“Saga” was voted #1 in CBR’s Top 100 comics of 2012, and happily, in the first issue of 2013, “Saga” #9, Brian K. Vaughan and Fiona Staples continue to deliver skillful storytelling, humor and sheer aesthetic pleasure, confirming why “Saga” is both a critical and commercial hit.
“Saga” #9 is centered around interactions between The Will and Gwendolyn, Marko’s ex-lover, who made her startling first appearance on the last page of “Saga” #8. Vaughan and Staples do some amazingly rapid characterization with Gwendolyn, who is a complete unknown at the beginning of “Saga” #9 but three-dimensional by the end of the issue, fleshed out with faults, strengths and a distinctive voice.
Much of “Saga” #9 is just conversations between Gwendolyn and The Will, with the most significant plot twists and forward action happening near the end of the issue. “Saga” #9 can be categorized as a “talking-heads”-type issue, but there’s never been one like this, with the snappy back-and-forths happening underneath Staples’ starry purple and blue skies on a beach strewn with palm trees, or amid battle camaraderie in the orange desert sands of Indica. Staples’ facial expression and body language are pitch-perfect, like the moment when Gwendolyn throws her head back with a “HA!” of disbelief, and her pacing matches Vaughan’s dialogue and humor beat for beat.
Vaughan and Staples also show their flair for the surreal as well as the concrete in a dream sequence for “Saga” #9 that is fascinating in its sexuality and strangeness, driven by the topsy-turvy, convoluted logic of dreams that unpack the mind’s fears and current obsessions. Staples’ palette is especially luscious and strange for this sequence too, without making the scene obviously set in a different consciousness.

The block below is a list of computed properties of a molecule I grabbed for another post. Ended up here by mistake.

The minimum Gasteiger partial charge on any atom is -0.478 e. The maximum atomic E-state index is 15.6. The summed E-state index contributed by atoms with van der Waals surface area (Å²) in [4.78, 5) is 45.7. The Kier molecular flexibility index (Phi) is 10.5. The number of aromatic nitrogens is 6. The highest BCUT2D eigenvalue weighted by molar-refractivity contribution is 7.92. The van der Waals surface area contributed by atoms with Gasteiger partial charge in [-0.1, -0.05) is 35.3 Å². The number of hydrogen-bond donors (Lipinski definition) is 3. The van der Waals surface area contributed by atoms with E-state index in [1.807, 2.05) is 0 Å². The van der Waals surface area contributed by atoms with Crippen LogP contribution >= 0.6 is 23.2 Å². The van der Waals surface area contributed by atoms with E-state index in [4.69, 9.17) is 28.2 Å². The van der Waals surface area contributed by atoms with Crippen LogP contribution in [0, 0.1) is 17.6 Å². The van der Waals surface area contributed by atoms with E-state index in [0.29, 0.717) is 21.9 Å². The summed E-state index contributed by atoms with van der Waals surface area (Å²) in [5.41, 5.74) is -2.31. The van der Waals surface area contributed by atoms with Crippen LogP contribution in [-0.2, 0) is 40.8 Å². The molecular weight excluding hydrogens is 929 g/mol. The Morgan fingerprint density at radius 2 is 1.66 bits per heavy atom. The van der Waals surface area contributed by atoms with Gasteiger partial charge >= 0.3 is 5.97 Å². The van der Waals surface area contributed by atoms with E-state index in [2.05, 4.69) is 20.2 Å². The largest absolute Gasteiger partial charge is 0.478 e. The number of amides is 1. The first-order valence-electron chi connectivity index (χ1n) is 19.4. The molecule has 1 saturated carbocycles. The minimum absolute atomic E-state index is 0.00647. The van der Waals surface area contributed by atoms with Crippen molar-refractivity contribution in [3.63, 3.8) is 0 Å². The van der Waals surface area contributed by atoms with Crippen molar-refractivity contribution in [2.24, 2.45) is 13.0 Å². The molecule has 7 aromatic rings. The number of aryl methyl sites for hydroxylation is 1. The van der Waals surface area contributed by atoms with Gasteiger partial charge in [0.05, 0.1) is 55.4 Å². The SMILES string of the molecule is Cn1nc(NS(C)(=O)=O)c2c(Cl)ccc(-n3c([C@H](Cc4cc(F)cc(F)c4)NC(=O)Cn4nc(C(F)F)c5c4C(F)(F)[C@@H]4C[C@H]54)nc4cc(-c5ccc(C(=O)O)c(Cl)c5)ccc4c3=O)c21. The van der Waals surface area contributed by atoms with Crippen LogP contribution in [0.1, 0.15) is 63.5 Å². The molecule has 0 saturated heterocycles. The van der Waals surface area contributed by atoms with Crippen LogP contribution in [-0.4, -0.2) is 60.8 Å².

I had serious doubts about Vaughan’s introduction and use of the character of Slave Girl in “Saga” #4. She seemed transparently engineered to prove something about The Will’s code of honor. It’s a cliche and lazy storytelling to have a character reveal his or her moral stripes by rescuing a woman or child from gang rape or evil pimps. Conveniently, this act emphasizing the hero’s toughness while justifying any violence with the victim’s vulnerability. Also, in “Saga” #9, Slave Girl begins to have function in the plot behind being a symbol, and it will be interesting to see if Vaughan further develops her into being a real character.
Other minor characters, like Lying Cat, continue to be delightful. It’s always funny when Lying Cat hisses accusingly, “Lying” with unerring accuracy, and fortunately for the reader, more than one character tells lies in “Saga” #9.
Staples and Vaughan build the world of “Saga” with the same skill that they develop characters. By the end of “Saga” #9, the reader has acquired new information about the setting and peoples of the world and seen some bizarre new sights, but the detail and variety is revealed casually and naturally through the action of the plot instead of shoe-horned or crammed in. Vaughan and Staples’ pace of storytelling that advances plot and world-building in a gradual clip, with world-building that is easy to take in because it is neither too slow nor too fast. It hovers between comfortable and exciting, leavening the alien sights with the humanity and likability of the characters. This mixture of familiar and strange makes the world “Saga” a place that readers will look forward to visiting month after month, year after year, until the story reaches its end.